Monday, 07 December 2015

Advent without supercessionism

By Rev. Bob Faser

OK, I know I've just put a technical theological term in the title. But, anyway, for those who aren't scared off by the technical term, here goes.

Supercessionism is the term used by theologians to describe a common attitude held by some Christians towards Judaism.  

Supercessionism is the idea that Christianity has superceded Judaism. It is the notion that Judaism exists in the past tense, not in the present tense. It is the idea that the purpose of Judaism was to prepare the world for the emergence of Christianity.

I reject supercessionism. In fact, the Uniting Church in Australia has officially rejected supercessionism. I believe Judaism provides its adherents with a viable relationship with the Sacred in the same way that Christianity and other faiths do. No less than Christianity, Judaism is a living faith for today.

For those who reject supercessionism Advent has theological difficulties.

Many of the readings from scripture that we hear during Advent are passages from the Hebrew Scriptures. Christian churches have developed a way of interpreting these passages without reference to the older Jewish meaning. For many Christians, such passages of scripture, written centuries before the time of Jesus, are regarded as predictions about Jesus. Many don't realise that their Jewish neighbours read the same passages of scripture without interpreting the passages in terms of Jesus.

Many of the hymns of Advent also convey a sense that the role of Jewish faith and life during the centuries before the time of Jesus was merely a preparation for Jesus.

The question for many congregations is, how can we avoid supercessionism at any time, including Advent?

For those who are ministers, priests, or pastors, this is a time to make sure that you share with your congregation the information you learned when you were studying theology. Assume that the members of your congregation are smart enough to deal with this. Tell them that the prophets of ancient Israel were more concerned with encouraging their people to practice justice than predicting a future Messiah. While the Christian church re-interpreted some of the prophets' visions of peace and justice in terms of the life and ministry of Jesus, these visions remain relevant, albeit with a different interpretation, to people whose view of God doesn't include the life and ministry of Jesus.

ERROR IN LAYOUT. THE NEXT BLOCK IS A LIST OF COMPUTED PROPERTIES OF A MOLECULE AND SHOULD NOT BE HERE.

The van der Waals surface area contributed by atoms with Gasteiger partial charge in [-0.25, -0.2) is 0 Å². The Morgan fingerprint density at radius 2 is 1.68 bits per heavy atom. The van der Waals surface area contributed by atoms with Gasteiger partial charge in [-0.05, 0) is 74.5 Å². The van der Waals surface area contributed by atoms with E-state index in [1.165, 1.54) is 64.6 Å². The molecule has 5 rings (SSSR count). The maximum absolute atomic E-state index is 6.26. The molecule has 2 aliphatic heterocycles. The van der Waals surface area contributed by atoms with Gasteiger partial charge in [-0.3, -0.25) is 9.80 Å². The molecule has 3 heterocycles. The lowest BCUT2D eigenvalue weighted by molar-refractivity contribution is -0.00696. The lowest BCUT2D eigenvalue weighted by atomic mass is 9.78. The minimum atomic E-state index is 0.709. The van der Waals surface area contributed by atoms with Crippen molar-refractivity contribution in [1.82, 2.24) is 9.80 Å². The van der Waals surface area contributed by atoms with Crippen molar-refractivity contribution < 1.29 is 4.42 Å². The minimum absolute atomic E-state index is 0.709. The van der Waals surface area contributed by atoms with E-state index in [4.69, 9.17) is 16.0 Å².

As Christians, we see God's hope in terms of Jesus. We also need to recognise God's hope operating within other religious communities.

If you're a lay member of a congregation, encourage your minister, priest or pastor to go deeper with this, either from the pulpit or in adult teaching opportunities.

In any event, there are a few good recent books you may find helpful.

  • The First Christmas by Marcus Borg and John Dominic Crossan (HarperOne, 2007) is an attempt by two serious biblical scholars to write a popular book about the origins of the Christian celebration of Christmas. In speaking of the Jewish context for the emergence of Christianity, they recognise the integrity of Judaism as a faith in its own right.
  • Amy-Jill Levine's The Misunderstood Jew (HarperOne, 2006) is a book about Jesus by a practicing Jew, who is also a noted biblical scholar. She writes with keen sympathy and profound respect for both faiths, with the desire that the relationship between both faiths develops with honesty.
  • For those who preach, whether occasionally or on a regular basis, Ronald Allen and Clark Williamson's Preaching the Gospels Without Blaming the Jews (Westminster John Knox, 2004) offers a resource for each week of the three-year lectionary (including the weeks of Advent each year). It comments on the scripture lessons for each week of the lectionary with particular reference to the need for Christians to avoid caricatures and stereotypes of Jewish faith and practice.

Advent is a time of great joy and hope for Christians. This joy and hope can be all the greater when we celebrate this season without supercessionism, which diminishes the life of fellow people of God.

This is an edited article from Rev. Bob Faser's blog


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